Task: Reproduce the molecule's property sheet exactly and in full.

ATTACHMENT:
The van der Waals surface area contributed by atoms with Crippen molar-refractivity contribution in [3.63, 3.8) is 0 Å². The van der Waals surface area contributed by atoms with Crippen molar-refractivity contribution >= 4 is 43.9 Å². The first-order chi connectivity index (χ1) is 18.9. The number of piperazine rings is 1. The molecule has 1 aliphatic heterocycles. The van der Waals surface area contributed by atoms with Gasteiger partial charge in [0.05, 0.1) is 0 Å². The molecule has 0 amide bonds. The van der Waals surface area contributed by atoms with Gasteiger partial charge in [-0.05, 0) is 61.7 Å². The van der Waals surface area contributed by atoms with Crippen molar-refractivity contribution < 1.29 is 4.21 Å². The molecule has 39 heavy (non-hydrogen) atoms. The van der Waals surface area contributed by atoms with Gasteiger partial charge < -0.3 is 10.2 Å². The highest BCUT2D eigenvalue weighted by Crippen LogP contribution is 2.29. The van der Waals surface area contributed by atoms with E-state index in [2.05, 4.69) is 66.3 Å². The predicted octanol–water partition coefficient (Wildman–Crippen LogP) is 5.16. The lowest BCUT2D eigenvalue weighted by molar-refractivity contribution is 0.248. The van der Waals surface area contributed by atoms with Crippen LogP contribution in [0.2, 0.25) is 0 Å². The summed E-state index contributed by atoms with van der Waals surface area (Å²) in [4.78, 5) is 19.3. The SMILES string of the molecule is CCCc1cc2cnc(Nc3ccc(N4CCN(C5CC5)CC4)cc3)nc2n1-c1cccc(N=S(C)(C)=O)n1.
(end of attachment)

The van der Waals surface area contributed by atoms with Crippen molar-refractivity contribution in [3.63, 3.8) is 0 Å². The van der Waals surface area contributed by atoms with Crippen molar-refractivity contribution >= 4 is 43.9 Å². The first-order chi connectivity index (χ1) is 18.9. The number of piperazine rings is 1. The molecule has 1 aliphatic heterocycles. The van der Waals surface area contributed by atoms with Gasteiger partial charge in [0.05, 0.1) is 0 Å². The molecule has 0 amide bonds. The van der Waals surface area contributed by atoms with Gasteiger partial charge in [-0.05, 0) is 61.7 Å². The van der Waals surface area contributed by atoms with Crippen molar-refractivity contribution < 1.29 is 4.21 Å². The molecule has 39 heavy (non-hydrogen) atoms. The van der Waals surface area contributed by atoms with Gasteiger partial charge < -0.3 is 10.2 Å². The highest BCUT2D eigenvalue weighted by Crippen LogP contribution is 2.29. The van der Waals surface area contributed by atoms with E-state index in [2.05, 4.69) is 66.3 Å². The predicted octanol–water partition coefficient (Wildman–Crippen LogP) is 5.16. The lowest BCUT2D eigenvalue weighted by molar-refractivity contribution is 0.248. The van der Waals surface area contributed by atoms with Crippen LogP contribution in [0.2, 0.25) is 0 Å². The summed E-state index contributed by atoms with van der Waals surface area (Å²) in [4.78, 5) is 19.3. The SMILES string of the molecule is CCCc1cc2cnc(Nc3ccc(N4CCN(C5CC5)CC4)cc3)nc2n1-c1cccc(N=S(C)(C)=O)n1.